Three more city staff members have announced their intentions to leave Pitt Meadows, and at least one councillor says politicians must consider the effect their leadership style is having on top employees.
Coun. Tracy Miyashita says council has never worked harder, holding more and longer meetings, which also puts more demands on staff. She also accuses her council colleagues of meddling in city affairs that would previously have been left to administrators.
This week it was learned that manager of development services Anne Berry is moving to Vancouver Island for a promotion, and engineering services coordinator Ike de Boer and deputy clerk Linda Kelly are both retiring.
Last week, the city announced that CAO Kim Grout is leaving to become the CEO of the B.C. Agricultural Land Commission, and legislative services manager Kelley Kenney will be doing the same job for the Comox Valley Regional District.
“What we do at the council level has impacts throughout the organization,” said Miyashita. “Council has to work more as a council, rather than operational.
“We have wonderful staff in place – let’s trust them to do their job.”
She said council’s approach should be strategic, setting direction and policy. This council has begun scrutinizing all city expenditures, instead of just those over $25,000, and asked to see an itemized list of spending, including amounts as low as $4, Miyashita pointed out.
“I can see how staff would not feel valued during that exercise,” she said. “The culture has changed, and that often comes from the leadership.
“We have fantastic staff – I’m really sorry to see these people go,” she added. “They carry a wealth of knowledge and experience.”
Mayor John Becker agreed the city will face challenges with the sudden loss of so many key staff.
“It never rains, it pours. I’m afraid to come into city hall,” he said.
But he characterized the problem as being one of employee retention – a small city will always have staff hired away for better career opportunities in larger centres.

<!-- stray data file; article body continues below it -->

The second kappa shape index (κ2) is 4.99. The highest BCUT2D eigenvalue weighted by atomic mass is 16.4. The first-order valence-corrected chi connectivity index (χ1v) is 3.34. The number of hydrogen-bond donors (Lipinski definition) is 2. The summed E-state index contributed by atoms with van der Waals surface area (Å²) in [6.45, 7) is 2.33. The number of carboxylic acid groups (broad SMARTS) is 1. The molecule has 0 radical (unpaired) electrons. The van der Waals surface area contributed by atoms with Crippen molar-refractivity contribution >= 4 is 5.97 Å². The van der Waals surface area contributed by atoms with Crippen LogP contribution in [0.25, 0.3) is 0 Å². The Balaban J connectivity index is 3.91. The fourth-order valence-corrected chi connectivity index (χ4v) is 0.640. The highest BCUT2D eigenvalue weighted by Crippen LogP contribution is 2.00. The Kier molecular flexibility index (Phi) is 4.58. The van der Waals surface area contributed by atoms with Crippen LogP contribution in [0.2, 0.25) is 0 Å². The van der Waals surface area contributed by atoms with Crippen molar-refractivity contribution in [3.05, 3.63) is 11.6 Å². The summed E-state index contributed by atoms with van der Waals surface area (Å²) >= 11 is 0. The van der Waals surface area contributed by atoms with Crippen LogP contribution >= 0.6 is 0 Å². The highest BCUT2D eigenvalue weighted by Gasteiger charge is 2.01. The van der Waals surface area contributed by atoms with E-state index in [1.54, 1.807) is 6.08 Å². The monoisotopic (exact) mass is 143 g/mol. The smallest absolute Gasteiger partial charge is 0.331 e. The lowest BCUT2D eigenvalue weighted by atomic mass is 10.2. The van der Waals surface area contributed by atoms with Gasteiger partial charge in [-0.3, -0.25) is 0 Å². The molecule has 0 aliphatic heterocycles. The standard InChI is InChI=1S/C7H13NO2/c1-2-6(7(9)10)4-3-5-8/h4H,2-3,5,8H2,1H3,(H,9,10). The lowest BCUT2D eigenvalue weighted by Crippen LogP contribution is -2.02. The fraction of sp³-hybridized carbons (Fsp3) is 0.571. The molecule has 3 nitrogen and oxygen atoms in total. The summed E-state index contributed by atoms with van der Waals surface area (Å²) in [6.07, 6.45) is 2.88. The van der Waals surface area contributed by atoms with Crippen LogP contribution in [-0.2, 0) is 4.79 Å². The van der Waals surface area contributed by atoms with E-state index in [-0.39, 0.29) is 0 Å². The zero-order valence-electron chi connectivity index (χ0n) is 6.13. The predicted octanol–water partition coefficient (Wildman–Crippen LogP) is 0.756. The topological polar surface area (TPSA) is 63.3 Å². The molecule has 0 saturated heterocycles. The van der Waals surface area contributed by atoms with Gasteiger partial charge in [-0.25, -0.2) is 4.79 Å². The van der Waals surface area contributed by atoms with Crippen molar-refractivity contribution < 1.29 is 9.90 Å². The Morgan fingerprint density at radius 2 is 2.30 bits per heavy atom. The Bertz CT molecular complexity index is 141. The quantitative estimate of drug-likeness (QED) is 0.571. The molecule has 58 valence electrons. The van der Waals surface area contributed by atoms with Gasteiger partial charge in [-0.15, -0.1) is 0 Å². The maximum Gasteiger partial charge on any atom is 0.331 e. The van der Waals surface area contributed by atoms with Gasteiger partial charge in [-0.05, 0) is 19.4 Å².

“And, at some point, everybody retires – even Ike de Boer,” Becker added.
He sees no problem with morale at city hall, where he spends a lot of time, but said there is considerable work under way, with two large Onni developments in South Bonson, complex transportation issues, and now parks and recreation service delivery.
“These are issues we have to react to.”
Regarding councillors being meddling, Becker said the elected officials are expected to deal with the concerns of constituents, and assist them in their dealings with city hall staff. Councillors have to do that without staff “walking on egg shells” because a taxpayer “didn’t like their water rate.
“We should not be meddling in staff affairs, and that’s not happening in any problematic way,” asserted Becker.
Under normal circumstances, the CAO would be hired by council, and that person would then hire all administrators.
In the present situation, Becker said filling the CAO “function” should be a priority, however council decides to cover that. Filling the position permanently will not be rushed, he said.
Having a retired CAO to fill in on a limited term is one option council could look at, he suggested, and said such people are available.
That person could look at replacing some of the key staff who are needed before a new CAO is hired.
The mayor conceded city hall will not be as efficient until these key vacancies are filled, but said existing staff will “make do.
“We don’t have a lot of redundancy, but we do have a lot of people who know a lot about a lot of jobs.”